Russeted Armour

As painting season is now officially open, here's my latest paint discovery.

Russeted armour? What's that I hear you ask? Russeted armour is armour has been allowed to rust (don't ask how it is encouraged to rust - trust me) and is then oiled and polished.

 

Russeted armour at Broughton Castle (just ignore the blackened English pot in the foreground)

In between bothering tour guides and volunteers at stately homes and cathedrals across the land, I often longingly admire russeted armour, wondering how I could replicate the colour and finish on my 15mm figures. I know that I am not alone.

Close up of my first 'new recipe' finished figure

Well dear readers (hello all nine of you), I think I have hit upon a paint recipe that almost captures the colours of russeted armour.

I have previously shared my first attempt at russeted armour in the equipment painting guide post. But I always thought that I could do better.

Here are the results of my experimentation

For this experiment I have used four advance pike figures from Peter Pig. I would have like four identical figures, but alas the spares box did not yield up such treasure.

metal base: agrax(l) seraphim (r)

Two figures were base coated Foundry metal 35B, and two Foundry bronze barrel 103A. (Bronze barrel being the core of my best recipe so far).

Bronze barrel base: agrax(l) seraphim (r)

One figure from each base colour was given a heavy wash of Citadel seraphim sepia, and the other agrax earthshade.

I must point out that all the Citadel shades that I use are the older formula shades - they stain the figure as a whole, as well as pooling in nooks and crannies. They are now out of production but can still be found - look for 24ml bottles and a large green splodge on the label. (The new formula shade paints don't stain the figures, pooling in nooks and crannies better - 18ml bottles, small green splodge around the 'C' of Citadel on the label). I much prefer the older formula shades so have managed to create a bit of a stockpile 😁. Top tip - 'old recipe' agrax is almost extinct, Citadel produced a gloss finish agrax which is still readily available (which might explain why gloss agrax has been discontinued).

Bronze barrel, agrax with nuln oil wash

They were then given a wash of Citadel nuln oil.

Bronze barrel base: seraphim (l) agrax(r) 

metal base: seraphim (l) agrax(r)

I would normally finish figures off with a spray of Army Painter anti-shine matte varnish, then pick out the armour with Vallejo brush on satin acrylic varnish. But as these are just an experiment, I missed out the anti-shine coat.

I've tried gloss varnish, which was just too shiny; before settling upon satin varnish (Vallejo acrylic satin brush on) giving a much better appearance. Here are the finished colour swatch figures, with a satin varnish topcoat applied.

Bronze barrel and agrax earthshade

Bronze barrel with seraphim sepia

The bronze barrel base gives the richness that I wanted, with seraphim sepia good for a lighter version, and agrax for a darker version. 

Metal with agrax earthshade

Metal with seraphim sepia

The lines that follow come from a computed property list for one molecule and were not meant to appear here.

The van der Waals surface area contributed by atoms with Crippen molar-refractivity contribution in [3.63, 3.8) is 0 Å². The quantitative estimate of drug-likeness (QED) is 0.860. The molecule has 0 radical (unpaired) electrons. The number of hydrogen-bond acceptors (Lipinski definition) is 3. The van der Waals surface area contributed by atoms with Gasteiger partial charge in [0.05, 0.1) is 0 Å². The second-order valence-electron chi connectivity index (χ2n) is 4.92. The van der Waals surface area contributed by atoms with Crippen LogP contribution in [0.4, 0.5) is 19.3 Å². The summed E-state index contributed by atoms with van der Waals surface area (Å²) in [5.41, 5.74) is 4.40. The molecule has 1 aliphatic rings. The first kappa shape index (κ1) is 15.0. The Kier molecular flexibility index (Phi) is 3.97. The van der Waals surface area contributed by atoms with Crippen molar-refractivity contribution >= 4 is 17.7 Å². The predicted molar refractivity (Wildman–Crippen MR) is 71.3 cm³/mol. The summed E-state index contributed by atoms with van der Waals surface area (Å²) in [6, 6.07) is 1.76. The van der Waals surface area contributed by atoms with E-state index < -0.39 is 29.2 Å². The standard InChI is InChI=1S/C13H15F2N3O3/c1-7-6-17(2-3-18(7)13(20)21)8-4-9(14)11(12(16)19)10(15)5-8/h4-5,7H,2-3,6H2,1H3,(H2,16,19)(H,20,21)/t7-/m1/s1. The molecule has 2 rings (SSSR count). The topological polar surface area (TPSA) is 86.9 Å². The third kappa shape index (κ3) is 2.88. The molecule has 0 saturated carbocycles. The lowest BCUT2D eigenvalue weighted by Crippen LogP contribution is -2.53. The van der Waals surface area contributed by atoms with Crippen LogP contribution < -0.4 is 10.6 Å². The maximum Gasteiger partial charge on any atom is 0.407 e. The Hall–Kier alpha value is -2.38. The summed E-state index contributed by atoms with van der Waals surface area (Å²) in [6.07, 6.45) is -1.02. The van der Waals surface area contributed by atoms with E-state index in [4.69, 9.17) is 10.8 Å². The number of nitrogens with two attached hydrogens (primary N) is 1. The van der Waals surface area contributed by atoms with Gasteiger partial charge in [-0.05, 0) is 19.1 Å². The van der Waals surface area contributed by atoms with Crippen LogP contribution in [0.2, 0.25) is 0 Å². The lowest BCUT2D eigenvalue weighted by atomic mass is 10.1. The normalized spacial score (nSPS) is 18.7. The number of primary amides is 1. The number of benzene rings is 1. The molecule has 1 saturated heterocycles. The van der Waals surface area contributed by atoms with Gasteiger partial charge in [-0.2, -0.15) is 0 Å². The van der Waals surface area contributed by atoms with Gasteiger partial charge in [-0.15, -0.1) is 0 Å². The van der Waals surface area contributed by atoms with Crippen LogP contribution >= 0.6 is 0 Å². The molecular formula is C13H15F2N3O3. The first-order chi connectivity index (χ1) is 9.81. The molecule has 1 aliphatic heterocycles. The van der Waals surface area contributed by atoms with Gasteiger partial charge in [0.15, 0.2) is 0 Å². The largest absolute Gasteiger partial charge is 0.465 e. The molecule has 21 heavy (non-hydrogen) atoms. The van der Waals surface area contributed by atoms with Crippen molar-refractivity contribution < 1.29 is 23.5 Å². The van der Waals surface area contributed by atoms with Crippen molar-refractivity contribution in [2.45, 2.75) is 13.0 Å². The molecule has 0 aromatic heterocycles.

Whereas the metal basecoat figures look much too silvery.

Whether this 'recipe' will work for 28mm sized figures I don't know, it might need a bit of a tweak. Might have to buy the Bloody Miniatures cuirassiers on foot pack to find out...

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Comments

  1. Nice experimentation 👍. I fully endorse the proposed purchase of Bloody Miniatures’ cuirassiers - hoorah!

    ReplyDelete
    Replies
    1. Thanks. No encouragement required FoGH. Not quite sure how they will fit with my Peter Pig though. Perhaps best not on the same base?

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  2. Lovely photos of the original pieces there and your attempts to successfully replicate them works well. Got me thinking back to my own pike armour when I was a SK member 25 years ago and my attempts to achieve an acceptable look. It began with a major disaster when I sprayed it with what I thought was matt black but when dried was completely glossy! Robocop* came to mind! Managed to strip it all off then hand painted it matt black which looked a lot better, at least as blackened armour. However I had seen examples of the Russeted armour so left my back, breast and Morion helmet out in the garden through an entire winter and it rusted up nicely and after a rub down took on an appearance quite close to what you have there, I was very pleased and thought it looked like armour that had been through a couple of campaign seasons complete with dents and dings!

    * There was a guy in the Knot at that time, a senior officer in the Army of Parliament who wore a lovely - and very expensive - suit of 3/4 cuirassier armour which was bright steel as a result of which he was universally known as Robocop. Very funny, but I can kind of understand why he may have been reluctant to rust down such a fine example of period armour :)

    Great blog,
    Lee.

    ReplyDelete
    Replies
    1. Thanks for your kind words Lee. I believe at least one member of SK went to great lengths to accurately create russeted armour (leaving it in the garden and piddling on it at regular intervals until it had rusted, before polishing)

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